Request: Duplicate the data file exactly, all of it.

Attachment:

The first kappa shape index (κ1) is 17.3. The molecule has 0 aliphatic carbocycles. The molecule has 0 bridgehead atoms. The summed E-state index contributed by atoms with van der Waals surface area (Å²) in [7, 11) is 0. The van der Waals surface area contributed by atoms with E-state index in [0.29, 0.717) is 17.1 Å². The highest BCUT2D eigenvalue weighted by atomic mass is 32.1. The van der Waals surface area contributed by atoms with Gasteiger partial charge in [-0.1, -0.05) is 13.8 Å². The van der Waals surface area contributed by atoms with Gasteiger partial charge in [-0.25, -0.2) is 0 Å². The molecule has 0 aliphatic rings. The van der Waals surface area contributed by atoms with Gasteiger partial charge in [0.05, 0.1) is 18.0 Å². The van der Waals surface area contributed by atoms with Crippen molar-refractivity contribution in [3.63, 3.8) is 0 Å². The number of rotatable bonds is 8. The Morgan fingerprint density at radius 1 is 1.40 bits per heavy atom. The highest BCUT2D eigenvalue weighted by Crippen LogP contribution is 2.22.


The first kappa shape index (κ1) is 17.3. The molecule has 0 aliphatic carbocycles. The molecule has 0 bridgehead atoms. The summed E-state index contributed by atoms with van der Waals surface area (Å²) in [7, 11) is 0. The van der Waals surface area contributed by atoms with E-state index in [0.29, 0.717) is 17.1 Å². The highest BCUT2D eigenvalue weighted by atomic mass is 32.1. The van der Waals surface area contributed by atoms with Gasteiger partial charge in [-0.1, -0.05) is 13.8 Å². The van der Waals surface area contributed by atoms with Gasteiger partial charge in [-0.25, -0.2) is 0 Å². The molecule has 0 aliphatic rings. The van der Waals surface area contributed by atoms with Gasteiger partial charge in [0.05, 0.1) is 18.0 Å². The van der Waals surface area contributed by atoms with Crippen molar-refractivity contribution in [3.63, 3.8) is 0 Å². The number of rotatable bonds is 8. The Morgan fingerprint density at radius 1 is 1.40 bits per heavy atom. The highest BCUT2D eigenvalue weighted by Crippen LogP contribution is 2.22.